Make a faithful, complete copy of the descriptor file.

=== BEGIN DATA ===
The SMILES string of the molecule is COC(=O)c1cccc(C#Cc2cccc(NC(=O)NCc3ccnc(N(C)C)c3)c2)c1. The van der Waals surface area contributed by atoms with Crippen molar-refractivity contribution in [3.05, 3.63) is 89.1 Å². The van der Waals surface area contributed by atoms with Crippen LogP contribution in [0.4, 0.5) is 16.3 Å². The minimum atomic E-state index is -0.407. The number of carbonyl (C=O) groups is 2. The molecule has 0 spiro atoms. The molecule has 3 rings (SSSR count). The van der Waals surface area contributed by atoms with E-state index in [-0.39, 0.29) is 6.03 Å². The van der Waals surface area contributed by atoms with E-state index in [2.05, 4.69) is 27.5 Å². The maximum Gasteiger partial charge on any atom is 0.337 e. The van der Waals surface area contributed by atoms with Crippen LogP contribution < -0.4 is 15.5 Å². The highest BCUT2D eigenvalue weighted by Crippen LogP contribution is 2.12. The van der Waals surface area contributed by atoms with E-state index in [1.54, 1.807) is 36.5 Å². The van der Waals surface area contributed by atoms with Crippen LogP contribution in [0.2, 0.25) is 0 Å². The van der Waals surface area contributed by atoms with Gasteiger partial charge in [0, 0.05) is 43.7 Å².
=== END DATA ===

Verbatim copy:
The SMILES string of the molecule is COC(=O)c1cccc(C#Cc2cccc(NC(=O)NCc3ccnc(N(C)C)c3)c2)c1. The van der Waals surface area contributed by atoms with Crippen molar-refractivity contribution in [3.05, 3.63) is 89.1 Å². The van der Waals surface area contributed by atoms with Crippen LogP contribution in [0.4, 0.5) is 16.3 Å². The minimum atomic E-state index is -0.407. The number of carbonyl (C=O) groups is 2. The molecule has 0 spiro atoms. The molecule has 3 rings (SSSR count). The van der Waals surface area contributed by atoms with E-state index in [-0.39, 0.29) is 6.03 Å². The van der Waals surface area contributed by atoms with E-state index in [2.05, 4.69) is 27.5 Å². The maximum Gasteiger partial charge on any atom is 0.337 e. The van der Waals surface area contributed by atoms with Crippen LogP contribution < -0.4 is 15.5 Å². The highest BCUT2D eigenvalue weighted by Crippen LogP contribution is 2.12. The van der Waals surface area contributed by atoms with E-state index in [1.54, 1.807) is 36.5 Å². The van der Waals surface area contributed by atoms with Crippen LogP contribution in [0.2, 0.25) is 0 Å². The van der Waals surface area contributed by atoms with Gasteiger partial charge in [0, 0.05) is 43.7 Å².